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A taste of heaven: A Russian postdoc gets her first grant to study Rett syndrome

January 30, 2012

Anna Kalashnikova screamed when she opened the e-mail in Jeff Hansen's laboratory in Biochemistry. Hansen and Karolin Luger came running down the hallway, thinking something was wrong.

Postdoctoral Fellow Anna Kalashnikova and Jeff Hansen, professor of biochemistry and molecular biology and one of the world's leading experts in chromatin structure. Everything was just right, in fact: Kalashnikova, a 28-year-old postdoctoral fellow working for Hansen, had just learned she received her first $100,000 grant to research the workings of MeCP2, a protein related to Rett syndrome. The two-year grant, from the International Rett Syndrome Foundation, is for basic research.

Not bad for a postdoctoral researcher, Hansen said. Most postdocs don’t get grants at that stage in their career and private foundations like this one often don’t fund basic research because it may not lead to cures right away, he said.

Rett syndrome is a condition with similarities to autism that robs an otherwise healthy child of speech and motor skills and causes mental retardation and other major health problems. There is no cure.

Insatiable appetitie for research

“Anna’s appetite for research has proven to be insatiable,” Hansen said. “The fact that the International Rett Syndrome Foundation funded this is a testimony to her project. It reflects extremely highly for CSU.”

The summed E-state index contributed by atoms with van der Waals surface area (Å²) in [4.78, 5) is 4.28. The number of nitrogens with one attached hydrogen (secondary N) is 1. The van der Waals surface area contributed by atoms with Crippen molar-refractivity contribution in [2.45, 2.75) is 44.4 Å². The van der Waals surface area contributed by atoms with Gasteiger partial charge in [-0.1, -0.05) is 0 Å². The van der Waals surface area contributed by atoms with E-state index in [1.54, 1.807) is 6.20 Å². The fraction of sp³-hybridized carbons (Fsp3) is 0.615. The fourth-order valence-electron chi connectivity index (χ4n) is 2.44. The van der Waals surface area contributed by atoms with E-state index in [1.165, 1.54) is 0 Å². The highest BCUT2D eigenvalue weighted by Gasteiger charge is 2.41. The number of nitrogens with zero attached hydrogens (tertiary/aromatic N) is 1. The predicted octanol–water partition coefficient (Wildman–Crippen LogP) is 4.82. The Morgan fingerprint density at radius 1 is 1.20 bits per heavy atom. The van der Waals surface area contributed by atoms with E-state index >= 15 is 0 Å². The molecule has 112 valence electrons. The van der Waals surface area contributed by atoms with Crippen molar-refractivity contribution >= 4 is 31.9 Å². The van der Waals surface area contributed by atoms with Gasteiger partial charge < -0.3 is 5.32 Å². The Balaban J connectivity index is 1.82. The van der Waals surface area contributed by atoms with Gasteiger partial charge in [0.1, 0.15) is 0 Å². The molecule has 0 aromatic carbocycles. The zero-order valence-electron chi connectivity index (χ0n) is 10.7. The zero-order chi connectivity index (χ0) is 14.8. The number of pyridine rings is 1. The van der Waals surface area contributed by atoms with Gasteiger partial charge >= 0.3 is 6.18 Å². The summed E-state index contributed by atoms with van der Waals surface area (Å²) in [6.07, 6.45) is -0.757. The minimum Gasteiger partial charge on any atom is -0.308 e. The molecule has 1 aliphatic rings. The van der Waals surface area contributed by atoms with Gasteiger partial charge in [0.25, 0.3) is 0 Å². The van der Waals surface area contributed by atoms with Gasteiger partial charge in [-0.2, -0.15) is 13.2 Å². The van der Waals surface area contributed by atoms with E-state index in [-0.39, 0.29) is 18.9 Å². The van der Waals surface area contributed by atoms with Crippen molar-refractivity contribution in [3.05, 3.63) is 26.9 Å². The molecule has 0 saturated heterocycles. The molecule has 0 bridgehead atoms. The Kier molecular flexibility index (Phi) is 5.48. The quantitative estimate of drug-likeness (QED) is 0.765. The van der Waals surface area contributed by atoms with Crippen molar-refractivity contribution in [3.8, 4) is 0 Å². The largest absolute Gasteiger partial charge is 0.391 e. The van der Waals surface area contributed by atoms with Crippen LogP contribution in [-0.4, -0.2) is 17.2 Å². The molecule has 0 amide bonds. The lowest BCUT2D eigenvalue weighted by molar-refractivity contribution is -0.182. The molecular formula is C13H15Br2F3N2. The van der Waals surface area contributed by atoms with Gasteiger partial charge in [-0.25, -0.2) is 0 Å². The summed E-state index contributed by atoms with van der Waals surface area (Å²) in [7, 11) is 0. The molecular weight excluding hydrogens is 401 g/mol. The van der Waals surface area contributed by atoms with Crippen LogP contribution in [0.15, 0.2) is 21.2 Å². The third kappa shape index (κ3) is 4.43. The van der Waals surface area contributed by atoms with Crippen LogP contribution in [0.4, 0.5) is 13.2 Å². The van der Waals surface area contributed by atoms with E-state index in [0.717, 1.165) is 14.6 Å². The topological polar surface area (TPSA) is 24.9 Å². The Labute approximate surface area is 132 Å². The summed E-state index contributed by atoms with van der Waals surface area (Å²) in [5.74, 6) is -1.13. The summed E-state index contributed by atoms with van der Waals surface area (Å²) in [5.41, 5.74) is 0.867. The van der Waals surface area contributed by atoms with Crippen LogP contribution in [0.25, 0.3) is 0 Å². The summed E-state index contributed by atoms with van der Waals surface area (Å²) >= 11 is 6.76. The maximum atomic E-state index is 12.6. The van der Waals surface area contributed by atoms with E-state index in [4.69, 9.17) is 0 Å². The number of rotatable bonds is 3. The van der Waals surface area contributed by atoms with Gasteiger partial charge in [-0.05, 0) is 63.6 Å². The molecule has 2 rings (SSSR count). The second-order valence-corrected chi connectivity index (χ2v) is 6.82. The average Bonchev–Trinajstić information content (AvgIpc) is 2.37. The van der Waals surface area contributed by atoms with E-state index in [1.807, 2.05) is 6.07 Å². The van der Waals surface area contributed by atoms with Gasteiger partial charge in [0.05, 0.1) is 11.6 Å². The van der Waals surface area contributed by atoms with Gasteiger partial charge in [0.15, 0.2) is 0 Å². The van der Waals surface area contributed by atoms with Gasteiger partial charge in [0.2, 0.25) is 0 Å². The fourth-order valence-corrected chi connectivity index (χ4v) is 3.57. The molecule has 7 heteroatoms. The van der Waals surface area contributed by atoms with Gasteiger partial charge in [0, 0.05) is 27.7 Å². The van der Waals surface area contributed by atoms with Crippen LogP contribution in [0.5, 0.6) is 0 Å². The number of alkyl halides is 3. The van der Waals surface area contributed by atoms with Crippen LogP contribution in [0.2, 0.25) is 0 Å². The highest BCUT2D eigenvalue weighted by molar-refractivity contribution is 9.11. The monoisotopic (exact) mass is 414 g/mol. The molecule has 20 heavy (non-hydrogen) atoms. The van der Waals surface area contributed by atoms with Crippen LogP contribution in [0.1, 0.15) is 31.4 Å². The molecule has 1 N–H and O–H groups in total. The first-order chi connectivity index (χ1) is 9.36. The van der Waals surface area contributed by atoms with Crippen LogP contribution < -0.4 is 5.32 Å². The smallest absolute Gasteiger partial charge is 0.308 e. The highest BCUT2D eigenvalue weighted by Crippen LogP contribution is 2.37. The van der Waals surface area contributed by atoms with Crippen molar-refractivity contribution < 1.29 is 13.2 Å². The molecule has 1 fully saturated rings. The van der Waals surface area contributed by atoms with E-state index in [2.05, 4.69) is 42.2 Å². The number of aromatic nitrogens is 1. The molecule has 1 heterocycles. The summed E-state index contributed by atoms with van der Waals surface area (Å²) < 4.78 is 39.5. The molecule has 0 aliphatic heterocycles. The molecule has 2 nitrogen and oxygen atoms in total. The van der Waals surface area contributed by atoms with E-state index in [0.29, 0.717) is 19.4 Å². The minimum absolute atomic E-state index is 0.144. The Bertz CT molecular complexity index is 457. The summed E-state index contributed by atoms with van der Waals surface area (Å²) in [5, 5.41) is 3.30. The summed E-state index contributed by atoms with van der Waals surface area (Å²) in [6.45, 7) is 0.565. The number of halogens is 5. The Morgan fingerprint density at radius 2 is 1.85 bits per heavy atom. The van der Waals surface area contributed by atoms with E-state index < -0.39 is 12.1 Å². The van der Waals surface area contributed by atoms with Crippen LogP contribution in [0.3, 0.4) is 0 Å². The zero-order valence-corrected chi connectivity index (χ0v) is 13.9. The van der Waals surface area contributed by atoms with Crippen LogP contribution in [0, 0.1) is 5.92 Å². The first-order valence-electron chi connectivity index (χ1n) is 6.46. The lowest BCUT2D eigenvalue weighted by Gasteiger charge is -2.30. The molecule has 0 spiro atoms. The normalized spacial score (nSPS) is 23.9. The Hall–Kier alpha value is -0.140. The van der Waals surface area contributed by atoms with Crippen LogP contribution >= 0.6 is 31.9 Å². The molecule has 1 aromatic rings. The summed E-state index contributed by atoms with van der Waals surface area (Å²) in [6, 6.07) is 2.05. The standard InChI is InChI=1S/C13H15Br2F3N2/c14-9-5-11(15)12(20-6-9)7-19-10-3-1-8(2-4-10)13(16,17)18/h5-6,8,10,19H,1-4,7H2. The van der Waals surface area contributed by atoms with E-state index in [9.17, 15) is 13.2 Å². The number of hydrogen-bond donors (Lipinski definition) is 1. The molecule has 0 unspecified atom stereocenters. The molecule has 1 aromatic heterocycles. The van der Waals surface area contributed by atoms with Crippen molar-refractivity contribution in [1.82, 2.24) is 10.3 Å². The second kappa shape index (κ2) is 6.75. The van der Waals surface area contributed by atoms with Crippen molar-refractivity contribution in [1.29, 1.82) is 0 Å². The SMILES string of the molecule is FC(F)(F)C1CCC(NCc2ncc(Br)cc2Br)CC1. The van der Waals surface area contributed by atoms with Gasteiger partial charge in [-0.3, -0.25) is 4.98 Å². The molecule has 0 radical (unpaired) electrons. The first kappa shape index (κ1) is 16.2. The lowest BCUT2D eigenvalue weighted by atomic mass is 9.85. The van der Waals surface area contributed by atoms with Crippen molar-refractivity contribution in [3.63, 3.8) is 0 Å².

Kalashnikova, who is originally from Moscow and on her first visit to the United States, works with Hansen to study the structure and function of chromatin, the material in which possibly billions of DNA base pairs are compacted in an individual cell nucleus.

But she’s particularly interested in crystallography – the ability to create three-dimensional pictures of proteins at the molecular level.

Universal experience

“I thought it would be good in my training,” she said of coming to CSU after getting her doctoral in Toulouse, France, and her bachelor’s in Moscow. “It’s good in a scientific area to change a country."

She lives in Fort Collins with her husband and two-year-old son who sometimes comes to the lab “to help me out,” she said with a laugh.

Hansen and Luger’s papers on Rett syndrome initially drew Kalashnikova to CSU.

The disease affects about 1 in 15,000 children, mostly girls, and is one of the most common neurodevelopmental disorder in girls. The condition appears in otherwise healthy children at about 18 months. The children develop major heart problems, lose motor control and the ability to speak words and often scream for no particular reason.

More on the researchers

Hansen received a National Institutes of Health grant in 2007 to study how the  MeCP2 helps organize genomes, or encoded DNA, in cells. Luger received a grant in 2007 from the International Rett Syndrome Foundation to investigate how MeCP2 interacts with the nucleosome, the subunit of the genome.

Luger and Hansen, who are among the world’s experts in chromatin structure, often collaborate on projects relating to genome structure and function.

Through their research, they found the MeCP2 protein did not follow the rules of protein structure – a discovery that Hansen first published in 2007 and more recently Luger and Hansen published in the January 2011 issue of Nucleic Acids Research. They concluded that the protein folds up differently when binding to chromatin but still functions despite its disorderly tendencies.

Contact: Emily Wilmsen